In aggregate, short sellers were liquidated over $1 billion. This is the largest short squeeze in the history of Bitcoin, and certainly was one of the quickest.


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AMC was once the world’s largest cinema chain and was in danger of falling apart as the pandemic took hold. The lockdown forced the closing of all 10,500 screens across the world. The company faced bankruptcy, resulting in a massive wave of short-selling. 

In mid-2021, it raised $500 million by issuing common stock and restructuring its debt. This ended the immediate threat of insolvency. As a result, the Reddit-based group WallStreetBets began buying stock, and two days later, the market had risen over 300%.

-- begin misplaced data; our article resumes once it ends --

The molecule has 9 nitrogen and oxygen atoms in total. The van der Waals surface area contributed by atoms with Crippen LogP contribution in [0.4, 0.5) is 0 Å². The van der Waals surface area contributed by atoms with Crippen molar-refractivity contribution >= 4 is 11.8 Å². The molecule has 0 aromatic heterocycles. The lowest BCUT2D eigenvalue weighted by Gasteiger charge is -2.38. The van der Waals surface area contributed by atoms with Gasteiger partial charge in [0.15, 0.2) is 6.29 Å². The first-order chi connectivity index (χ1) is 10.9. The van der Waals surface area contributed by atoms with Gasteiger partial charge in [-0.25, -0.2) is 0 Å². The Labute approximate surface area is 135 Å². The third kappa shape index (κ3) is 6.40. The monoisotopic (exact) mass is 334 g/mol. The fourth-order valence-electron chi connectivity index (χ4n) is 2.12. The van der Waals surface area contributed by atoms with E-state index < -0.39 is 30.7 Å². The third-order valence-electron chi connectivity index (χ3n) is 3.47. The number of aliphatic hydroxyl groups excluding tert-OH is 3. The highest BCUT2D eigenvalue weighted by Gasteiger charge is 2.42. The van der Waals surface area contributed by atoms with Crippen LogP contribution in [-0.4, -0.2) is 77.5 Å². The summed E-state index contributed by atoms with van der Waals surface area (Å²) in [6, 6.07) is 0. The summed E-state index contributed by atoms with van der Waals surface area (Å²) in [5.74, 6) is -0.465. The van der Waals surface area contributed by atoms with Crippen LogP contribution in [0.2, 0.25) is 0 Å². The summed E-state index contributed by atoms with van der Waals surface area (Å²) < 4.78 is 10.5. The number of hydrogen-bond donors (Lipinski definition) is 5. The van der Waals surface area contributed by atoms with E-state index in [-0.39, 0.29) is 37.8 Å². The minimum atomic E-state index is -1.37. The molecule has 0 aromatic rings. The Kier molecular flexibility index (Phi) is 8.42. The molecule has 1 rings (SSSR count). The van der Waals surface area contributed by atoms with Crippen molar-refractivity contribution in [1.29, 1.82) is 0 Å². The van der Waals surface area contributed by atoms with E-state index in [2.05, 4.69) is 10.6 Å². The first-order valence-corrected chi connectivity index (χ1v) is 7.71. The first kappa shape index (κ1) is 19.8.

When the first short squeeze started to fade away, new retail traders amassed enough shares to become the company’s significant shareholders. They had raised the price of shares sufficiently for the CEO Adam Aron to sell 4.3 million more shares at $10 each. That boosted the price further to the $25 level, but retail traders piled in again the following day. Within a few hours, the stock reached $70, 20 times its value the previous January. 

It was then that Aron realized the company’s future was based on retail traders and not institutional traders. He switched his communication strategy to appeal to them using social media and YouTube. He gave away free popcorn and launched a program called AMC Investor Connect to attract shareholders to become customers. Although the squeeze inevitably fell, the prices dropped to around $40, still eight times their value at the start of the year. This gave the company sufficient breathing space to restructure as cinemas began to reopen.